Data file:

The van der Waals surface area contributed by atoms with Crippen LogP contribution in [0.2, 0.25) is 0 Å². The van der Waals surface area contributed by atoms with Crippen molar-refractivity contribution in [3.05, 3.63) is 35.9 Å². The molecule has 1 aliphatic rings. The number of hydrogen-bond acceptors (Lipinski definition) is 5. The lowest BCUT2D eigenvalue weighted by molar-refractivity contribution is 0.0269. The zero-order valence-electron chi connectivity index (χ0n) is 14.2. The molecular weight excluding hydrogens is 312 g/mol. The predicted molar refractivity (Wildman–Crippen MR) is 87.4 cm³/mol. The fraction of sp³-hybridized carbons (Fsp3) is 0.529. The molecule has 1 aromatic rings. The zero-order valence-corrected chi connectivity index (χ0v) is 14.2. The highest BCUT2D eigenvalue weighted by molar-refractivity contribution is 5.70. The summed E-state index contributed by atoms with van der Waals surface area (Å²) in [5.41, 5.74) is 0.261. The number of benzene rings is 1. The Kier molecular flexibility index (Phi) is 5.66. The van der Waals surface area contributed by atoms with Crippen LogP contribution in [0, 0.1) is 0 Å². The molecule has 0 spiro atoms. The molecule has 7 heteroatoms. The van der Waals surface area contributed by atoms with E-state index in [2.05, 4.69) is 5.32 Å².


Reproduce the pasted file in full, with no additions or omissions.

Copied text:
The van der Waals surface area contributed by atoms with Crippen LogP contribution in [0.2, 0.25) is 0 Å². The van der Waals surface area contributed by atoms with Crippen molar-refractivity contribution in [3.05, 3.63) is 35.9 Å². The molecule has 1 aliphatic rings. The number of hydrogen-bond acceptors (Lipinski definition) is 5. The lowest BCUT2D eigenvalue weighted by molar-refractivity contribution is 0.0269. The zero-order valence-electron chi connectivity index (χ0n) is 14.2. The molecular weight excluding hydrogens is 312 g/mol. The predicted molar refractivity (Wildman–Crippen MR) is 87.4 cm³/mol. The fraction of sp³-hybridized carbons (Fsp3) is 0.529. The molecule has 1 aromatic rings. The zero-order valence-corrected chi connectivity index (χ0v) is 14.2. The highest BCUT2D eigenvalue weighted by molar-refractivity contribution is 5.70. The summed E-state index contributed by atoms with van der Waals surface area (Å²) in [5.41, 5.74) is 0.261. The number of benzene rings is 1. The Kier molecular flexibility index (Phi) is 5.66. The van der Waals surface area contributed by atoms with Crippen LogP contribution in [0, 0.1) is 0 Å². The molecule has 0 spiro atoms. The molecule has 7 heteroatoms. The van der Waals surface area contributed by atoms with E-state index in [2.05, 4.69) is 5.32 Å².